Enough sprawling fantasy epics have been adapted for film and TV in the past 20 years that the genre has developed a set of conventional sights and sounds. The music, for example, has its own sense of sprawl, with sweeping orchestral and choral arrangements whose influence traces back to Tolkien — or, in this case, Howard Shore’s Wagnerian opus for the Peter Jackson “Lord of the Rings” films. When approaching Amazon Prime Video’s take on “The Wheel Of Time,” composer Lorne Balfe and and showrunner Rafe Judkins were determined to buck convention. Balfe created distinctly different sounds that aren’t necessarily concerned with making the world introduced in Robert Jordan’s bestselling novels feel vast and operatic. But he did create a lot of them.
The first album of music for the show was released in advance of its premiere, full of conceptual ideas for the series and almost as gift and a signal of faith to fans of the source material. “I wanted it so [that listeners] that knew the books were able to listen to this as its own identity and feel connected to it,” Balfe told IndieWire.
“I was subtly joining Facebook Groups and following the discussion about the shows. So I was absorbing it all before writing a note,” Balfe said. “We know that we could have done this soundtrack with an 80-piece orchestra, but that’s not really what the fans have been listening to.” The composer connected with the music that fans of Jordan’s work felt evoked the setting, the world of The Wheel — mostly prog rock and folk influences. He also discussed with Judkins the show’s approach of blending cultural traditions and Western and Eastern visual influences to create a sense of a diverse and nuanced world.
“We were talking about reference points and [Judkins] had referenced music from New Orleans, and Balinese music,” Balfe said. “And what [Judkins] was really trying to get down to the fact that Southern music has embraced lots of different cultures to make the actual sound. How do we do it, if we embrace different things to make our own?”
How Balfe gave the show’s score its own ethos was through a hybrid of musical folk traditions and instrument choices. “You can have an Irish uilleann pipe, but why not also have something that’s totally different, like a sitar from India and Balinese gamelans? Just create our own sonic world. There are no rules really with it,” Balfe said.
The world without rules that Balfe created, then, is one that’s no less full than one inhabited by an 80-piece orchestra, but is much more haunting and atmospheric, emphasizing the strangeness of the world as the characters come to discover it. It’s one that’s unafraid of a charged, electric guitar sound even as it embraces different percussive and melodic patterns which make the world of The Wheel seem more soulful or more dangerous and chaotic by (if you’ll excuse the pun) turns. “Why can’t a gospel choir be the sound of the heavens opening up? There’s no reason why not. I think being able to experiment and also having the team want you to experiment… it’s a lovely experience to be able to do that,” Balfe said.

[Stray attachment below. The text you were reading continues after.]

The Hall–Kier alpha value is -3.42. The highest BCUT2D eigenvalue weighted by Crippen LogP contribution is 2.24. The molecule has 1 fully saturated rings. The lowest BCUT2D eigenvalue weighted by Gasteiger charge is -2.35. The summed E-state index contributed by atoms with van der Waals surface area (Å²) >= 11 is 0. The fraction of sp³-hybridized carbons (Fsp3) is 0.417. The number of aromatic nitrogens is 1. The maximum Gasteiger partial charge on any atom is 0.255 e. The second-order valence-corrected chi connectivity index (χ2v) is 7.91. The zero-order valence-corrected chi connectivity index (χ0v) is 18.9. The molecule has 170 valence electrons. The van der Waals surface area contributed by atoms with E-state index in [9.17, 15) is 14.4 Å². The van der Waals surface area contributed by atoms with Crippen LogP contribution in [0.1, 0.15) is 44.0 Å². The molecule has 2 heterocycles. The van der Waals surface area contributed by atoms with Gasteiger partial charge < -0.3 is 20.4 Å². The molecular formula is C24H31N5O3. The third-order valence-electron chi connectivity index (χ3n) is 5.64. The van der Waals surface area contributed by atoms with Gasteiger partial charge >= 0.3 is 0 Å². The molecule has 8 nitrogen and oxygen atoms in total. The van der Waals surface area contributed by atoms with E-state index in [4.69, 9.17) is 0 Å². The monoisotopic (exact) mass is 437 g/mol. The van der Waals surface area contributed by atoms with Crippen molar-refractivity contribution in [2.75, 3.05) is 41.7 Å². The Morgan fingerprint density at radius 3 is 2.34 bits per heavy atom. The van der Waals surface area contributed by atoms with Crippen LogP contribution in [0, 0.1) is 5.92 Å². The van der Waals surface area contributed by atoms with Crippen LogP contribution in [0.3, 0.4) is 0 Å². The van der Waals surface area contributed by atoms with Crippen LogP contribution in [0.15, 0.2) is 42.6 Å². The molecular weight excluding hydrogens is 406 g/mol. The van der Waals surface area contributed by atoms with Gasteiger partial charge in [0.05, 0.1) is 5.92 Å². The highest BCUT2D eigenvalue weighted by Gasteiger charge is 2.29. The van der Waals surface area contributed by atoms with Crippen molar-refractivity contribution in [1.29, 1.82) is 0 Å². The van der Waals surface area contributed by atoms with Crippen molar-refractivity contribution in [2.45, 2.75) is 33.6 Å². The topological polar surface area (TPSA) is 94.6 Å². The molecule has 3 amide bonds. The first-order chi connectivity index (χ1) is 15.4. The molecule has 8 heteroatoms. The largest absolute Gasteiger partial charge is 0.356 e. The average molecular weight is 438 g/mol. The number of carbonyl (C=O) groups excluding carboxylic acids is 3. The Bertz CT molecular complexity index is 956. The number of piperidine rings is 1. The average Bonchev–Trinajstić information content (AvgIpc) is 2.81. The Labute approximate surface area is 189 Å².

With a world of influences as big as this show’s, Balfe had to bring the same intentionality to which instruments and which musicians he worked with as the show did with casting actors. Peter Cox from the band Due West and the Southern folk group Our Native Daughters both came up as points of reference for Judkins and Balfe and evolved into the vocalists Balfe used to create songs in the different languages of the world of the show.
The ability to bring in musical collaborators and experiment gave the show’s musical footprint a satisfyingly vast scope. “We were recording in Bali and we were recording in Italy and Spain and Tennessee. We were able to kinda look at it as the bigger picture — what is a world sound — and embrace these musicians from all these different countries and get them involved,” Balfe said.
The flexibility and diversity in Balfe’s sound, in some ways, arose as an unexpected benefit of producing the score in a more remote fashion during the COVID-19 pandemic. “You can literally just think bigger,” Balfe said of what recording via video conference brings to the table. “[I was doing research about a] Carnyx, which is this pre-Roman instrument, and it was like, ‘Oh, well, [the musician’s] in Italy. Great. Let’s record him.'”
The circumstances of the recording also helped speed Balfe up in terms of his ability to try things and iterate on those experiments quickly. “The fact that you’re sitting there and you’re writing something and all of a sudden I can send it straight to Will Greig in Nashville, who’s gonna start playing banjo on it, [that ability] has always been there. We just never kind of looked at it in that way,” Balfe said. “I think we’re gonna be less nervous about it for season two because that’s the thing we know we can do.”